Charles Benbrook, chief scientist at The Organic Center in Oregon, has been studying the effects of genetically-engineered crops on U.S. agriculture. Using data from the USDA, he recently estimated an increase in pesticide use of about 400 million pounds over the first 16 years of its commercial use.

Two popular biotechnology traits available in genetically modified crops today are herbicide tolerance and insect resistance. The former creates a crop that isn't harmed by the same chemical that poisons weeds; the later results in a plant capable of producing its own insecticide. In the first few years after their introduction, both traits did cut down the use of pesticides, particularly the insecticide resistance, Benbrook noted during a presentation at the University of California, Irvine, in April. However, Benbrook added that the 90 million pound increase in herbicide use on herbicide-tolerant crops between 2010 and 2011 is actually six times larger than the initial reduction between 1996 and 1998. And the insecticide-saving benefit of the insect resistant crops are now dwindling.

The problem: growing resistance among insect pests and weeds to the chemical concoctions, which leads farmers to apply larger quantities of chemicals to achieve the same level of pest control.

Asked about pesticide use, industry representatives and the USDA pointed to a study published in 2010 by The National Academies, which suggested that the use of toxic pesticides had for the most part declined following the advent of biotech crops.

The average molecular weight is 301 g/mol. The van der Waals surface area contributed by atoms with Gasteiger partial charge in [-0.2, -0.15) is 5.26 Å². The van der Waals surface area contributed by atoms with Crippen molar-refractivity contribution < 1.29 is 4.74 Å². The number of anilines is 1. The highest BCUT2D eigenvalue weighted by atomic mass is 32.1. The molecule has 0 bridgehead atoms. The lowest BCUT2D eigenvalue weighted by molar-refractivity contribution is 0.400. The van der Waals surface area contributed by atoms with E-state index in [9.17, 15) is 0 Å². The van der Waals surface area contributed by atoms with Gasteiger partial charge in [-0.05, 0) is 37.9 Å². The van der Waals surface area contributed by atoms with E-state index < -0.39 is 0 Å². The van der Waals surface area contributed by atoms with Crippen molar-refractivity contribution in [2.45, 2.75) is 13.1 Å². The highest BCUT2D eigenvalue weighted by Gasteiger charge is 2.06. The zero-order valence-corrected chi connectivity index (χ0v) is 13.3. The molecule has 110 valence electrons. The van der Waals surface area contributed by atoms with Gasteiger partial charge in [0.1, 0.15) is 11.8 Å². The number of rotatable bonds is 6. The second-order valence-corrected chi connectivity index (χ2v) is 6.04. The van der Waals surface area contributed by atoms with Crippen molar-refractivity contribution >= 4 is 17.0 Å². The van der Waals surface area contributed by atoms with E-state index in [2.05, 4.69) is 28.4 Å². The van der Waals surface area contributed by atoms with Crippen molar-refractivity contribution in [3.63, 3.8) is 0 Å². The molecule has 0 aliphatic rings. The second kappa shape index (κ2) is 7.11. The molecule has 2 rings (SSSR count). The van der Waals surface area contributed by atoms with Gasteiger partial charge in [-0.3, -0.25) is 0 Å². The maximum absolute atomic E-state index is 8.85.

But Benbrook, of The Organic Center, noted that this report only addressed the impact of genetically-engineered crops on herbicide use through 2002.

"That's about when resistance was starting to kick in," he said, adding that the authors also finalized the report before evidence began surfacing of the health dangers posed by the herbicide that crops have been programmed to resist, Monsanto's Roundup (glyphosate).

"I think that in many cases, some of the nastier and more troublesome pesticides were indeed replaced largely due to genetically-engineered approaches (initially)," Christian Krupke, an entomologist at Purdue University, told HuffPost. "The problem comes when we have unexpected occurrences like glyphosate-resistant weeds -- then the pendulum swings way back in the other direction."